A Big Delivery for Whole Foods
As Americans' appetite for pricey, upscale food waned, Whole Foods Market (WFMI) needed a helping hand. The organic supermarket chain, often known jokingly as "Whole Paycheck" for its premium-priced offerings, got what it was looking for on Nov. 5 in the form of a $425 million investment from private equity firm Leonard Green & Partners.
The deal is the latest evidence of the pain suffered by retailers that cater to Americans' more expensive tastes. Analysts and investors disagree on how badly Whole Foods needed a financial cushion, but the extra $425 million should make it much easier for the retailer to weather the financial storm—and continue to grow despite the potential for a severe recession. The stock market's reaction to the capital infusion reflected the mixed outlook for Whole Foods. Whole Foods' stock on Nov. 6 at one point surged almost 19%, but then closed just 1.65% higher at 10.48.
The private equity money comes at a steep price and also reflects the retailer's serious problems. "We're in very uncertain economic times, and we're not certain what's going to happen," Whole Foods Chief Executive John Mackey told analysts on Nov. 5 when asked why the $425 million was needed.
Piper Jaffray (PJC) analyst Mark Miller said the extra money "should be a tremendous relief to investors." Others, however, were more pessimistic about the investment. By giving Leonard Green & Partners a 17% stake in Whole Foods, the deal dilutes existing shareholders' stakes. Also, the private equity firm gets a generous 8% dividend on its preferred stock investment in Whole Foods. Credit Suisse (CS) analyst Edward Kelly wrote: "Whole Foods provided further evidence that it has serious cyclical and structural issues."
Whole Foods shares have slid almost 75% so far in 2008, and there are many reasons: Its 2007 acquisition of the Wild Oats chain has run into many problems, including a challenge from the Federal Trade Commission. Kelly calls the acquisition "highly questionable."
When times were better, Whole Foods was also very generous with dividends to investors, and that's cash the retailer probably should have saved for a rainy day, says Andrew Wolf, an analyst at BB&T Capital Markets.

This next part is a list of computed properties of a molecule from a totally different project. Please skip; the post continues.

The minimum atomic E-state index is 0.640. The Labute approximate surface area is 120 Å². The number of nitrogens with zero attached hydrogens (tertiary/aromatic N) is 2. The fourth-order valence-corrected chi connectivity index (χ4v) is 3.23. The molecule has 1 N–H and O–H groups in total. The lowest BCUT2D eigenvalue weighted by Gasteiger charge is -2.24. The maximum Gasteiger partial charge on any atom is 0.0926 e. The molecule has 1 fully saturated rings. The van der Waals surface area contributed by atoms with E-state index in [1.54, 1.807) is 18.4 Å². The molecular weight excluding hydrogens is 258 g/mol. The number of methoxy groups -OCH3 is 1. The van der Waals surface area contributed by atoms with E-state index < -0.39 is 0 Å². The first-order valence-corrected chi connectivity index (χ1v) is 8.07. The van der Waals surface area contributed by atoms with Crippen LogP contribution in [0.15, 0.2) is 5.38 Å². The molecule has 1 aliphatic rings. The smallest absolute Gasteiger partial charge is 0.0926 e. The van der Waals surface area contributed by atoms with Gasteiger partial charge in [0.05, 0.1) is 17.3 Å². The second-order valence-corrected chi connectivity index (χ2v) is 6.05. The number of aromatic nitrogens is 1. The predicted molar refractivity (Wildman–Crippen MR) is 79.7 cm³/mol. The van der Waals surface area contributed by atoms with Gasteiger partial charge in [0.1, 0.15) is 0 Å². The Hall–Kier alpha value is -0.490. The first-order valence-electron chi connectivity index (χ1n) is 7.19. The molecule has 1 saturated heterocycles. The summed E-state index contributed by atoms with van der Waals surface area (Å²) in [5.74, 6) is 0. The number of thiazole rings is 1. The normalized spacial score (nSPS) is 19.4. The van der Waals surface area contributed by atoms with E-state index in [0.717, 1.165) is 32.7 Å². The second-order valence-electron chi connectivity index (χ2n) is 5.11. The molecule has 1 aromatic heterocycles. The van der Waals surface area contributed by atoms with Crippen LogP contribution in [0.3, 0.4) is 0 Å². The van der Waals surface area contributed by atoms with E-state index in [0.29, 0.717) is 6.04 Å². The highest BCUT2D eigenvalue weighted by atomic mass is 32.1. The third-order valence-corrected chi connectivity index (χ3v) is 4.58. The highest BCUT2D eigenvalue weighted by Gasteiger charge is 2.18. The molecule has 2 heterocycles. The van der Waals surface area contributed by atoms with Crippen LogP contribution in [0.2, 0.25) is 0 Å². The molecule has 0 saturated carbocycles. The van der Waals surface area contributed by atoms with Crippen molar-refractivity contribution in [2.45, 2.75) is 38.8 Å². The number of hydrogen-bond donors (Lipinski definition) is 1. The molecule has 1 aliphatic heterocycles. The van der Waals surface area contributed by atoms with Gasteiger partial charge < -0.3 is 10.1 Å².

Also, Wolf adds, to many people Whole Foods is a "destination store." Customers drive past their local supermarkets to get the higher quality food at a Whole Foods outlet. But customers are driving less because of high fuel prices. "The gas prices—even though they're [now] coming down—have trained people away from that behavior," Wolf says.
Finally, Whole Foods merchandise includes plenty of pricey items that, in a recession, many customers have stopped buying. "What's happening to them is not much different form what's happening to other discretionary retailers," says Morningstar (MORN) analyst Mitchell Corwin.
In Whole Foods' fourth quarter, which ended Sept. 28, same-store sales fell 0.5%. And conditions are getting worse. In the first five weeks of this quarter, same-store sales have dropped 3.3%.
Despite all these challenges, Whole Foods plans to open 66 stores in the next four years. Although it has cut back some expansion plans, the retailer has signed leases that make it expensive to cut back growth entirely. That's one reason Whole Foods needed the extra cash, says Standard & Poor's equity analyst Joseph Agnese. "Where everybody else can cut back on growth, Whole Foods is stuck in these commitments," Agnese says. "It's tying their hands." (S&P, like BusinessWeek, is a unit of the McGraw-Hill Companies.)
For Whole Foods, and also for the chain's private equity investors, the key question is how deep and how long the recession will be. "As long as it can hold its own in this downturn, once the company emerges it should be a lot stronger," Morningstar's Corwin says. That should allow Leonard Green & Partners to exit its investment with a substantial profit.
"The trend among consumers is still to eat healthier and go organic," says Agnese, arguing this is a durable trend that should help Whole Foods in the long term. But if the recession is painful enough, it could significantly alter consumers' tastes for Whole Foods' healthy, organic offerings. In that case, the retailer may need to procure a whole lot more lettuce—the financial, not the organic kind.
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